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|Title:||Effect of volatile citral on the development of blue mould, green mould and sour rot on navel orange|
|Citation:||Australasian Plant Pathology, 2014; 43(4):403-411|
|E. Wuryatmo, A. J. Able, C. M. Ford, E. S. Scott|
|Abstract:||The essential oil, citral, has potential for non-conventional control of postharvest diseases of citrus caused by Penicillium digitatum, Penicillium italicum and Geotrichum citri-aurantii. Citral in volatile phase has been shown to inhibit the three pathogens in vitro. The effect of citral applied as a fumigant on the incidence of disease on navel oranges (Citrus sinensis) was therefore studied. Fumigation of oranges with citral (20, 60 or 150 mL L−1 in absorbent pads) in a closed system, following application of conidia (20 μL of 106 conidia mL−1) to puncture wounds, delayed the onset of sour rot at room temperature by 7–10 days and at 5 °C, by 13–30 days, but had limited effect on blue and green mould. Blue and green mould developed faster on oranges wounded by puncture than by abrasion and volatile citral delayed the development of blue mould in abraded, but not punctured, oranges stored at 5 °C. Phytotoxicity symptoms were observed on the upper surface of some fruit close to or in direct contact with citral-soaked pads at concentrations of 60 and 150 mL L−1. Citral residue was not detected in the rind of fumigated oranges. Volatile citral applied at 60 mL L−1 appeared to have potential for the control of sour rot, although phytotoxicity was associated with high concentrations of volatile citral.|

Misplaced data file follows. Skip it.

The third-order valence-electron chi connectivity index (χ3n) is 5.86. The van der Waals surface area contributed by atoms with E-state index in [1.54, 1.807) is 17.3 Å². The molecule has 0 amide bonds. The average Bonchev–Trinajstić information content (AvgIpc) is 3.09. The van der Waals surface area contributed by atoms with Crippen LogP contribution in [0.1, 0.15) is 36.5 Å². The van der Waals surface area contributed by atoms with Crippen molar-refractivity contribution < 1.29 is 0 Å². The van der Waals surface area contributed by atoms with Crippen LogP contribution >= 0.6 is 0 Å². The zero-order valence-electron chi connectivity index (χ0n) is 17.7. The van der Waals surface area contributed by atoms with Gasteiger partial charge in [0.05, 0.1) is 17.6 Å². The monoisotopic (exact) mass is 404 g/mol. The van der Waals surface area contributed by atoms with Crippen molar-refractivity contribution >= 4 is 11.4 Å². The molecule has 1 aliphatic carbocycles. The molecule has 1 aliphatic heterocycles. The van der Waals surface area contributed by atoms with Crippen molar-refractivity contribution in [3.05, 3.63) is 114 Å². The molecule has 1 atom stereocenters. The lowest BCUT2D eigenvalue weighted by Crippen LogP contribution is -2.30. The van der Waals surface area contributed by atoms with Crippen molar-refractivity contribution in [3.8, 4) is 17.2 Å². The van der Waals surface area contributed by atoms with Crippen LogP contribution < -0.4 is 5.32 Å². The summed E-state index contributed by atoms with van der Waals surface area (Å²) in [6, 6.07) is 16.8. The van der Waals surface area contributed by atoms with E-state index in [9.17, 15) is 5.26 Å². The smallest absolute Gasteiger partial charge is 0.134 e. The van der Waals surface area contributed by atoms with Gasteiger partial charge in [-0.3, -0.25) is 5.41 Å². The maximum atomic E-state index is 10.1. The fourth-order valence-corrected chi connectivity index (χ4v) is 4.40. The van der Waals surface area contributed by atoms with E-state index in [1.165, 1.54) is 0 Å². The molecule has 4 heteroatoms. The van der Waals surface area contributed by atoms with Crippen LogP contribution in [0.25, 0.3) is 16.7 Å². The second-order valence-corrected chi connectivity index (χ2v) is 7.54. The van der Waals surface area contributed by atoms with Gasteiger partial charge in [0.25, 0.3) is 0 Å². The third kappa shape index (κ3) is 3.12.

|Keywords:||Antifungal; Postharvest fumigation; Citrus sinensis; Penicillium digitatum; Penicillium italicum; Geotrichum citri-aurantii|
|Rights:||© Australasian Plant Pathology Society Inc. 2014|
|Appears in Collections:||Agriculture, Food and Wine publications|
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